The most important thing you can do if you know or suspect that a child is being cruel to animals is to talk to them. Do not ignore even minor acts of cruelty to animals by children, and never make light of the abuse. It's important to distinguish between intentional cruelties by children versus behaviour by very young children who have not developed the maturity to understand that animals have feelings. In the latter case, explain to them that the behaviour is wrong and hurtful, show them how to properly handle animals, and reinforce how important it is to be kind to animals. I've come across numerous studies from universities all over the world (University of New Mexico, University of Warwick in England, Oregon State University, Mills College in California) prove that teaching children to respect and protect even the smallest and most seemingly insignificant animals helps them learn many valuable life lessons.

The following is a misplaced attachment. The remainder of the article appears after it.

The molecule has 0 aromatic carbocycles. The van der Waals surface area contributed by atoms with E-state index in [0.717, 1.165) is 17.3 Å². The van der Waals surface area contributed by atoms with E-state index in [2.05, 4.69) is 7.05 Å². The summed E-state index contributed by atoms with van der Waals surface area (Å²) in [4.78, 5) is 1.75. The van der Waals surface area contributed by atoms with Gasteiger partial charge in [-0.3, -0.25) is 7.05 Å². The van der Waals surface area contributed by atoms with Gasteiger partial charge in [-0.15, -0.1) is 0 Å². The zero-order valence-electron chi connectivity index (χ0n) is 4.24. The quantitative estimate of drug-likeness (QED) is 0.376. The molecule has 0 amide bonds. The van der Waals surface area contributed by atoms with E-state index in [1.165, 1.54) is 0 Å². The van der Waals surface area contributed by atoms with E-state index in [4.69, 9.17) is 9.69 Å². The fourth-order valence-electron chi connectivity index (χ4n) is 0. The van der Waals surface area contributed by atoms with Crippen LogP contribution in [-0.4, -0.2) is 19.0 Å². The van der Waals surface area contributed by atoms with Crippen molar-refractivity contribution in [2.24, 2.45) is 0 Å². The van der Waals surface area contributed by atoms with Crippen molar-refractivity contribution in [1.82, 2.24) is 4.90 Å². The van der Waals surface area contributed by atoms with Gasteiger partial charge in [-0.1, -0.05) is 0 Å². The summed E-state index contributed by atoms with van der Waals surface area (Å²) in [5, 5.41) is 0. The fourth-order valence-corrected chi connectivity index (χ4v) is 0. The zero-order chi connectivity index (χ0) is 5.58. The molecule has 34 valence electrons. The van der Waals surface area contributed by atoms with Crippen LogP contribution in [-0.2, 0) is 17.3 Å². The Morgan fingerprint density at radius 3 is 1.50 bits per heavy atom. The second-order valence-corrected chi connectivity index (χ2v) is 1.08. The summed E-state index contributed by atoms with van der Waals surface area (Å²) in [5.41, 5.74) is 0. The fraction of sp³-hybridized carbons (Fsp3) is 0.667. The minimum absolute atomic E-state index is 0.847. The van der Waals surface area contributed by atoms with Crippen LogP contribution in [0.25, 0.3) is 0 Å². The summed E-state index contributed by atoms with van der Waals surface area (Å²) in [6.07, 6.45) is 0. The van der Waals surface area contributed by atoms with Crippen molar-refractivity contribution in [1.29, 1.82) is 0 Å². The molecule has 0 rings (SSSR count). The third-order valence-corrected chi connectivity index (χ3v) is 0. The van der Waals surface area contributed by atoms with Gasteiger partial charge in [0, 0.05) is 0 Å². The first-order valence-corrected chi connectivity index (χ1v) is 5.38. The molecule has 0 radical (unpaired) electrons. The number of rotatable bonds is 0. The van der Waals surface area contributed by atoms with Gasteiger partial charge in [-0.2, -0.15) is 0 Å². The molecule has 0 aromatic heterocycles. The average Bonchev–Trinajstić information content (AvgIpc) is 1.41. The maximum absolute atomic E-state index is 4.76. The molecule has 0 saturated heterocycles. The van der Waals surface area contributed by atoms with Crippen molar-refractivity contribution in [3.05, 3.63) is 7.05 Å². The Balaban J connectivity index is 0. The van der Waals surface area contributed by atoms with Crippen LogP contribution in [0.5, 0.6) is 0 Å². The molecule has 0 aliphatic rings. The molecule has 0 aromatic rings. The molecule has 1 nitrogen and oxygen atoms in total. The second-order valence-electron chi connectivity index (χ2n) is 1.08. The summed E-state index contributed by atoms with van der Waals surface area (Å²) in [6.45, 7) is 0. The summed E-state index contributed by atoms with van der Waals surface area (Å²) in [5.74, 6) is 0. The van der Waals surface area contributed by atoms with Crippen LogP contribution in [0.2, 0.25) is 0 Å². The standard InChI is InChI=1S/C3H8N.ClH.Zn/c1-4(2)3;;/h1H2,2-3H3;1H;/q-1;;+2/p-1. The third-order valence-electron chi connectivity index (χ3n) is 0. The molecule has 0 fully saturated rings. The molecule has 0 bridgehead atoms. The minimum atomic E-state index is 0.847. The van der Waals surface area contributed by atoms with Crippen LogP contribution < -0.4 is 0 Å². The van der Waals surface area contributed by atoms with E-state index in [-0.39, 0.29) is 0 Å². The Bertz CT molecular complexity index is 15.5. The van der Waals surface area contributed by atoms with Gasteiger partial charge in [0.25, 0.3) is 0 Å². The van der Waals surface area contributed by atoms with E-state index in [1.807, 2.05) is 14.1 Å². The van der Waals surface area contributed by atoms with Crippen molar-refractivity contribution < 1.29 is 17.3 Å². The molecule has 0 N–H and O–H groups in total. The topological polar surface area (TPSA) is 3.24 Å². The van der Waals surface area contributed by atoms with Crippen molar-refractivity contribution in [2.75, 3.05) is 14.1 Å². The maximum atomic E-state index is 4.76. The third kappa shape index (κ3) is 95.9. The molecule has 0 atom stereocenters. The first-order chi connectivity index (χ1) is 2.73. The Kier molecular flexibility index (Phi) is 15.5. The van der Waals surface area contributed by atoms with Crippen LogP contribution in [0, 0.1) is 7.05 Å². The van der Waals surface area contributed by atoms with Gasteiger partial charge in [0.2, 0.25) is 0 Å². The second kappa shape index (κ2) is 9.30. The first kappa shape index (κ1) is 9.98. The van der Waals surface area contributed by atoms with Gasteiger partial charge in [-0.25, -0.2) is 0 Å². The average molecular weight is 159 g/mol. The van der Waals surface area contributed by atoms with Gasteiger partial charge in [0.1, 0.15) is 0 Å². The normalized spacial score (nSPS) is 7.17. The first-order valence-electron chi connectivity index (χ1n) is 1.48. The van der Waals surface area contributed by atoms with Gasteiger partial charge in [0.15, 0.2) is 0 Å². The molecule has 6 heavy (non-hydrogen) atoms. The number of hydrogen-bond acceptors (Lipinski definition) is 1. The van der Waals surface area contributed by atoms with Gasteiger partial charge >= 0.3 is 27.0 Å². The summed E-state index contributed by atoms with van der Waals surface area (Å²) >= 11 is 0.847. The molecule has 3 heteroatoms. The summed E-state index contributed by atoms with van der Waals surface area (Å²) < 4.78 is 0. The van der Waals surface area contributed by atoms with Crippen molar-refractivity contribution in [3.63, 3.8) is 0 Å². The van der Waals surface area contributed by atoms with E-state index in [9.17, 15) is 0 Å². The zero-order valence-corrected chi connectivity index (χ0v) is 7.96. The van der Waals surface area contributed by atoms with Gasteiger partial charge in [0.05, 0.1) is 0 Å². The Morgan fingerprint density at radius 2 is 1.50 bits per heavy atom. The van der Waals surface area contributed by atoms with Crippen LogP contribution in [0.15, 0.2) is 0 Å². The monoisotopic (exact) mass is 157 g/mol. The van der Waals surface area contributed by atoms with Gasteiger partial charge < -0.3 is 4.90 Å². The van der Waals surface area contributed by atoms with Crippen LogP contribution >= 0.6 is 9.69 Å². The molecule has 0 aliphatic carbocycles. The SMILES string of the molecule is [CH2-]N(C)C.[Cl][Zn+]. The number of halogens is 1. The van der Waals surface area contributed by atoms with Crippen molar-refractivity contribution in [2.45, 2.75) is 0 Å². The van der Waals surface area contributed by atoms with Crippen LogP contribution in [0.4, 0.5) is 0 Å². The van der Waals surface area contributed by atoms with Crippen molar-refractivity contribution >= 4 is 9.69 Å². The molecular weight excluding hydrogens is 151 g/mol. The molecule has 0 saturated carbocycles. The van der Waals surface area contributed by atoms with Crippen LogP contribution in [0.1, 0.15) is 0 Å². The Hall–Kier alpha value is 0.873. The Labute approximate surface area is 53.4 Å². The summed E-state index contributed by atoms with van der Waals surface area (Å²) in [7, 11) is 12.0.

If a child intellectually understands that it is wrong to hurt animals, and intentionally and routinely does it anyway, the cruelty is more likely to be a symptom of a deeper psychological problem, and the situation requires an immediate and serious intervention. It is a widely accepted fact that kids who witness or experience domestic violence or other abuse are most likely to be abusive to animals because they've learnt to express their anger through physical violence on those weaker than them-animals. Psychiatrists, law enforcement officials, and child advocacy organisations have repeatedly documented that kids who are cruel to animals often turn that violence against humans.
As famed Anthropologist Margaret Mead said, "One of the most dangerous things that can happen to a child is to kill or torture an animal and get away with it." It is imperative that a child who is being intentionally cruel to animals receives professional help. It is also crucial that children are taught to have compassion and empathy for animals at an early age. After all, developing empathy toward animals can be a key step toward developing empathy for and rejecting violence against all beings, including humans.